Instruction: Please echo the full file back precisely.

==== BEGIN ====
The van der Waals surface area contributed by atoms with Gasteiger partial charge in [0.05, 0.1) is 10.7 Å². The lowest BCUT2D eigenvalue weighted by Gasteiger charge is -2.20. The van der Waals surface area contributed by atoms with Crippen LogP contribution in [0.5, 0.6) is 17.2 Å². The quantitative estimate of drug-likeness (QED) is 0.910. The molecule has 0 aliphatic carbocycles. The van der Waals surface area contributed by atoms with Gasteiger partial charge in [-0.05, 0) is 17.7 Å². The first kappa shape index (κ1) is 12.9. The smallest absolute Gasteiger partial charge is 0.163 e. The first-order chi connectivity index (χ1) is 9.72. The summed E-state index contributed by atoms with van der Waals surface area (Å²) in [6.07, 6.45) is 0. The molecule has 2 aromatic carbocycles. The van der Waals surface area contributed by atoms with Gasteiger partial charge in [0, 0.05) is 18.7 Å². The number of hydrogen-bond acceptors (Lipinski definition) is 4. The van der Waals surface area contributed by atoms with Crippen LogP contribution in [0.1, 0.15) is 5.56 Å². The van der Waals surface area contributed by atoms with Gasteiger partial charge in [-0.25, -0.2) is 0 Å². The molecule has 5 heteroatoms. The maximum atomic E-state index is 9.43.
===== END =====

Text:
The van der Waals surface area contributed by atoms with Gasteiger partial charge in [0.05, 0.1) is 10.7 Å². The lowest BCUT2D eigenvalue weighted by Gasteiger charge is -2.20. The van der Waals surface area contributed by atoms with Crippen LogP contribution in [0.5, 0.6) is 17.2 Å². The quantitative estimate of drug-likeness (QED) is 0.910. The molecule has 0 aliphatic carbocycles. The van der Waals surface area contributed by atoms with Gasteiger partial charge in [-0.05, 0) is 17.7 Å². The first kappa shape index (κ1) is 12.9. The smallest absolute Gasteiger partial charge is 0.163 e. The first-order chi connectivity index (χ1) is 9.72. The summed E-state index contributed by atoms with van der Waals surface area (Å²) in [6.07, 6.45) is 0. The molecule has 2 aromatic carbocycles. The van der Waals surface area contributed by atoms with Gasteiger partial charge in [0, 0.05) is 18.7 Å². The number of hydrogen-bond acceptors (Lipinski definition) is 4. The van der Waals surface area contributed by atoms with Crippen LogP contribution in [0.1, 0.15) is 5.56 Å². The van der Waals surface area contributed by atoms with Gasteiger partial charge in [-0.25, -0.2) is 0 Å². The molecule has 5 heteroatoms. The maximum atomic E-state index is 9.43.